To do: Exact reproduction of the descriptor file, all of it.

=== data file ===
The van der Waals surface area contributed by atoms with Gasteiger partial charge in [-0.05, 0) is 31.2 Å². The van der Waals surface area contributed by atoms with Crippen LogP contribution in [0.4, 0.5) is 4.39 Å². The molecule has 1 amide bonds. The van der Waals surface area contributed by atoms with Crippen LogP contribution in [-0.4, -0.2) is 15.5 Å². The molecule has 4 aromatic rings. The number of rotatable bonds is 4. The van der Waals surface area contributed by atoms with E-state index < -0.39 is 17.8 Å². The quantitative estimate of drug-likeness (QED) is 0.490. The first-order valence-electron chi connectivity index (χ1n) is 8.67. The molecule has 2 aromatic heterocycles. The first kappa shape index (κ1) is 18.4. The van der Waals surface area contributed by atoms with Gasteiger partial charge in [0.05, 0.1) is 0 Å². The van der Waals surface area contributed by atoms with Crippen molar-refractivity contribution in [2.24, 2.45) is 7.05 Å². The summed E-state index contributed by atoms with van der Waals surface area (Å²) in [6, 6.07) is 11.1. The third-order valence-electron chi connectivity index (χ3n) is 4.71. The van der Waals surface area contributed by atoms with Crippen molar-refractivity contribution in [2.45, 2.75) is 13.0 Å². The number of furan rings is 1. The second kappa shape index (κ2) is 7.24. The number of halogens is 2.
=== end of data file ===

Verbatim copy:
The van der Waals surface area contributed by atoms with Gasteiger partial charge in [-0.05, 0) is 31.2 Å². The van der Waals surface area contributed by atoms with Crippen LogP contribution in [0.4, 0.5) is 4.39 Å². The molecule has 1 amide bonds. The van der Waals surface area contributed by atoms with Crippen LogP contribution in [-0.4, -0.2) is 15.5 Å². The molecule has 4 aromatic rings. The number of rotatable bonds is 4. The van der Waals surface area contributed by atoms with E-state index < -0.39 is 17.8 Å². The quantitative estimate of drug-likeness (QED) is 0.490. The first-order valence-electron chi connectivity index (χ1n) is 8.67. The molecule has 2 aromatic heterocycles. The first kappa shape index (κ1) is 18.4. The van der Waals surface area contributed by atoms with Gasteiger partial charge in [0.05, 0.1) is 0 Å². The van der Waals surface area contributed by atoms with Crippen molar-refractivity contribution in [2.24, 2.45) is 7.05 Å². The summed E-state index contributed by atoms with van der Waals surface area (Å²) in [6, 6.07) is 11.1. The third-order valence-electron chi connectivity index (χ3n) is 4.71. The van der Waals surface area contributed by atoms with Crippen molar-refractivity contribution in [2.45, 2.75) is 13.0 Å². The number of furan rings is 1. The second kappa shape index (κ2) is 7.24. The number of halogens is 2.